Friday, October 12, 2018

To Autumn, by John Keats

Autumn, also called Fall in the good old USA, is one of my favorite times of the year. To me, autumn is not a sign that nature is dying or even going dormant, it is colorful and sensory-rich and full of life. Leaves turning glorious shades of burgundy, gold, and rust set trees ablaze, and eventually flutter down to blanket lawns. Smells of cinnamon and nutmeg in apple cider and pumpkin pie, wood burning in hearths, rain on leaves, hot cocoa, the loamy aroma of gardens where summer’s flowers are falling asleep that signals the season permeate our homes and outdoors. Coole weather means getting out sweaters and scarves, donning boots, snuggling under blankets, and going for walks or drives to enjoy the splendor of autumn.  Autumn is the signal that some of my favorite holidays are right around the corner: Halloween, Thanksgiving, and Christmas, with all of our family traditions.

Others to share my love of the season. “To Autumn” is a poem written by English Romantic Poet John Keats, one of the most beloved poets during the Regency Era.  He composed this work on 19 September 1819 and published it in 1820 in a volume of Keats’s poetry that included Lamia and The Eve of Saint Agnes. “To Autumn” is his final work in a collection of poems known as Keats’s “1819 odes”.  He reportedly composed “To Autumn” after a walk near Winchester one evening in autumn.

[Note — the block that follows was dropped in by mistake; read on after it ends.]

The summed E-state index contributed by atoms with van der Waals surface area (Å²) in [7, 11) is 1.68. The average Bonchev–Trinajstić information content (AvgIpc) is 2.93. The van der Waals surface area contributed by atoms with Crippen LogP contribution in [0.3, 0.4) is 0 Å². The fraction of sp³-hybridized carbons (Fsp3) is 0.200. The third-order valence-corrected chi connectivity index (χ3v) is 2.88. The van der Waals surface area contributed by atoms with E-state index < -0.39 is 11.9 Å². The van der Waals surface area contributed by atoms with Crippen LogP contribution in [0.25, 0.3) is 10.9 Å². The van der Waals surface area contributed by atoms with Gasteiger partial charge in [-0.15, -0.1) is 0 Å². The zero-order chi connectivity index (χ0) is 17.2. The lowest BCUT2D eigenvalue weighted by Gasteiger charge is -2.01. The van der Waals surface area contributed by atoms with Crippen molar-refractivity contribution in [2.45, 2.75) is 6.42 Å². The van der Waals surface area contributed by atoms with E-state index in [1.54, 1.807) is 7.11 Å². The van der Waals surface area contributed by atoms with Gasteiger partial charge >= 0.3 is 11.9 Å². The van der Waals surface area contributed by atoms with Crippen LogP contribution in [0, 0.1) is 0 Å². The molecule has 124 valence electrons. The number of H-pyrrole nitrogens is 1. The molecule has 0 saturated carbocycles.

Season of mists and mellow fruitfulness
Close bosom-friend of the maturing sun
Conspiring with him how to load and bless
With fruit the vines that round the thatch-eaves run;
To bend with apples the moss’d cottage-trees,
And fill all fruit with ripeness to the core;
To swell the gourd, and plump the hazel shells
With a sweet kernel; to set budding more,
And still more, later flowers for the bees,
Until they think warm days will never cease,
For Summer has o’er-brimm’d their clammy cells.

Who hath not seen thee oft amid thy store?
Sometimes whoever seeks abroad may find
Thee sitting careless on a granary floor,
Thy hair soft-lifted by the winnowing wind;
Or on a half-reap’d furrow sound asleep,
Drows’d with the fume of poppies, while thy hook
Spares the next swath and all its twined flowers:
And sometimes like a gleaner thou dost keep
Steady thy laden head across a brook;
Or by a cider-press, with patient look,
Thou watchest the last oozings hours by hours.

Where are the songs of Spring? Ay, where are they?
Think not of them, thou hast thy music too,
While barred clouds bloom the soft-dying day,
And touch the stubble-plains with rosy hue;
Then in a wailful choir the small gnats mourn
Among the river sallows, borne aloft
Or sinking as the light wind lives or dies;
And full-grown lambs loud bleat from hilly bourn
Hedge-crickets sing; and now with treble soft
The red-breast whistles from a garden-croft;
And gathering swallows twitter in the skies.